• Climb the route to be cleaned. Doing this in the best way for the student takes a bit more work on the instructor’s part. Climb the route, tether into a bolt, obtain an out-of-the-way position, then go off belay. Pull the rope through the masterpoint until there’s enough to reach the ground, untie the figure eight, and toss the rope back down. The student climbs the route and runs through the process unobstructed. Once the student is back on the ground, rappel down the rope before it’s pulled. If another student is on a nearby route, the instructor can observe two or more students at once.
  • Climb a route to access a ledge from which many routes can be observed. Consistent modeling of appropriate tethering and situational awareness is important.
  • Binoculars or visuals from the ground. This works well once students have cleaned a couple anchors with close supervision and can talk through their steps with an instructor on the ground or nearby.


Teaching rappelling as a way to clean routes can support greater independence post-NOLS. Though it was once taught as the primary way to descend from single-pitch climbs, it has now been relegated to an add-on to most anchor cleaning classes. Rappels have additional opportunities for critical errors (e.g., rappel device misthread or communication errors—a number of people have died or been seriously injured from being taken off belay). They’re also more complicated and time-consuming. 

As sport climbing has become the dominant form of climbing, lowering off has become common at most crags. Knowing when and how to rappel is still important, particularly as newer climbers venture further afield and into less popular climbing areas or areas with different ethics. (Lowering from climbs speeds the wear and tear on gear that is expensive and challenging to replace.) Things to consider: 

Reasons to Rappel 
  • The lowering point has questionable grooves, aluminum rappel rings (look for a circumferential thin groove around the ring), or thin rings. Rappelling reduces wear.
  • The rappel (rap) rings are spread out. Lowering off them will kink the rope. Fixe Rappel Rings (Figure 15-3) and Metolioius Rap hangers (Figure IV-6 in Appendix IV) will kink the rope a lot (to the point where later someone may accidentally release a brake hand to deal with kinks). Rappelling through these is strongly preferred.
  • There are no rap rings, mallions, etc., just webbing or cord as a masterpoint. If on a NOLS course—or heck, in non-NOLS climbing, too—leave a carabiner (or two) there.
  • The belayer has other tasks to do.
  • There is a task on descent (such as cleaning stuck gear) that could take time. Rappelling frees up the belayer.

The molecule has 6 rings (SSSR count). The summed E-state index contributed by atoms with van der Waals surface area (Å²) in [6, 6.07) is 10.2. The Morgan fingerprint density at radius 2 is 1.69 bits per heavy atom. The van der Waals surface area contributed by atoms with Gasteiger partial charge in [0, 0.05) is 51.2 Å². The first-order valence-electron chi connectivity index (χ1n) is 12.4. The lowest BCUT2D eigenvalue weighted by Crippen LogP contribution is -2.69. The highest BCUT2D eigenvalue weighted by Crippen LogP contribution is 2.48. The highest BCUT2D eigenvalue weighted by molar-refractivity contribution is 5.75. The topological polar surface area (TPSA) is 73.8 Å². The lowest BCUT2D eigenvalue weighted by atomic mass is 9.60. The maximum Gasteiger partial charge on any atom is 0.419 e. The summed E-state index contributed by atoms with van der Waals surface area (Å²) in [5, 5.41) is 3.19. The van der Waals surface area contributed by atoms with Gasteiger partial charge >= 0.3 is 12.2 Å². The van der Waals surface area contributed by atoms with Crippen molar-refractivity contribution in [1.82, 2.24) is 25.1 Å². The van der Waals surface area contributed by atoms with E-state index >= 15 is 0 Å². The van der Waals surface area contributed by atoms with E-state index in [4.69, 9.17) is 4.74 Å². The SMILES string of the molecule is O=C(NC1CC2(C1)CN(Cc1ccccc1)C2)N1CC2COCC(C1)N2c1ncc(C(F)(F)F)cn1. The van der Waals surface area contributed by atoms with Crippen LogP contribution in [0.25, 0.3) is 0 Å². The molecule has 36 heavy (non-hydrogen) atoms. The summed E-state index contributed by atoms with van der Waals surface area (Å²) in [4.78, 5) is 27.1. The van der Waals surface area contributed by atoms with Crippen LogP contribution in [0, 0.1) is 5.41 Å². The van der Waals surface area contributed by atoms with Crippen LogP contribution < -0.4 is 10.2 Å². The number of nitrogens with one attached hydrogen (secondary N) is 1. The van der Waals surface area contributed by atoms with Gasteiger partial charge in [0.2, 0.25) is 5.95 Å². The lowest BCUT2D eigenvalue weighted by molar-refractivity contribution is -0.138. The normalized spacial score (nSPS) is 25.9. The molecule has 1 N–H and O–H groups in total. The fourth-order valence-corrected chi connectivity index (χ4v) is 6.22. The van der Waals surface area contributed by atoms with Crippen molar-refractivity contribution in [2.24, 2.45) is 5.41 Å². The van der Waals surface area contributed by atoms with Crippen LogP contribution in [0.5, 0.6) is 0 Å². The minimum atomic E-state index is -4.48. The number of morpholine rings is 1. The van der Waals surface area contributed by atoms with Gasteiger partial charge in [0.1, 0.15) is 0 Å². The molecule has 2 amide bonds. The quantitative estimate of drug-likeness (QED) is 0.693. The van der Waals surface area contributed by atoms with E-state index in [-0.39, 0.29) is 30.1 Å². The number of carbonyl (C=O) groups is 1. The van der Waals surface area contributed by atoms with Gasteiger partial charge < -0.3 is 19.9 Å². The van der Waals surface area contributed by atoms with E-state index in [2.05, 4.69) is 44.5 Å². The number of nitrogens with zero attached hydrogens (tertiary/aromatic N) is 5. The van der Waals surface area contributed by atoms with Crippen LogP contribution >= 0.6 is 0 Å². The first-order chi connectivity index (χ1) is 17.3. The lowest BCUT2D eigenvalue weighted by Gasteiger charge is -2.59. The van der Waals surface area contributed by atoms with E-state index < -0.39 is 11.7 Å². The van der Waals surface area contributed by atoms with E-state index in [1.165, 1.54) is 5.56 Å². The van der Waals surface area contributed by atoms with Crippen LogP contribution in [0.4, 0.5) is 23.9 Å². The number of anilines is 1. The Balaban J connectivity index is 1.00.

• Except for severe overhangs or traversing climbs where gear needs to be cleaned, rappelling works on almost every climb. 
Reasons to Lower
  • Drop-in anchors designed for lowering: carabiners (or carabiner-like hooks/clips), open or gated cold shuts, etc.
  • The lowering points are convergent (not spread out).
  • The local practice is to lower off at the end of use, though typically, it’s good practice to top rope through a climber’s gear versus the fixed gear.
  • The lowering main point is steel construction or an aluminum carabiner (not an aluminum ring).

Rigging the rappel can be straightforward. Untie, thread the rope through the rappel point, tie a knot in rope end, untie the clove hitch backup, and continue pulling slack through. Once the middle has been reached or verbal or visual confirmation has both ends on the ground, rig the rappel. 

If using a firefighter’s belay, the rappel device on the belay loop is fine. Otherwise, rig an extension and a third hand before transferring the load and cleaning the anchor. See Chapter 14 for more on loading and weight transfer. Monitoring students as they do this is the same as for lowering. 


As all instructors and situations are unique, there is no one right answer. Be considerate of how personal experience and social group membership (e.g., gender or nationality) might shape people’s answers to these questions and scenarios.

Scenario #1: You’re working a backcountry rock course and a student is really keen on learning how to clean fixed anchors. How can you help make that happen for them?

Scenario #2: As a new course leader, you feel attached to how this class is taught. You had near misses on a couple recent courses and have a heightened awareness of students (and instructors!) making mistakes. But a first-time instructor is excited to teach the class, and you want to empower them. What are ways you can do so? 

Question: What role does this skill set play in helping students see themselves as climbers? How can we elevate this above physical ability on the rock?

Featured Image: illustrating the CEN was an added joy that I hadn’t expected; here illustrations and supplies are spread on the table in Vermont.


Many people within the NOLS community contributed to this version of the CEN. Current edition by Jared Spaulding, with guest sections by Galen Wilder and Drew Leemon. Previous editions are by David Anderson, Micheal Cheek, Josh Beckner, Sarah Hueniken, Jim Richards, and Dave Bragg. Martin Arteaga, Will Baker, Josh Beckner, Phoebe Bright, Minu Chae, Kathleen Chandler, Elena Chin, Jeremy Cronon, Gary Cukjati, Cora the Dog, Jodie Darensbourg, Anna Haegel, Henry Haro, Matt Hartman, Eddy Kim, Jerick Lee, Drew Leemon, Patrick McHeyser, Keshet Miller, Andy Notopoulos, Katie Oram, Tim Parker, Gabo Puma, Jesse Quillian, Jen Sall, Leonardo Rivas Dominquez, Shannon Rochelle, Joy Seward, Clair Smith, Ian Smith, Jackie Smith, Anne Nelson Stoner, Zach Taylor, Jose Luis Troncoso, Liz Tuohy, and Galen Wilder provided valuable suggestions and editing. All photos by Jared Spaulding unless otherwise noted. Layout by Phoebe Bright. Edited by Phoebe Bright.

Additionally, thanks to everyone who graciously let me use their images to highlight learnings and provide course area imagery.


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A little bit less of a nomad now, Jared still likes to refer to himself in the third person.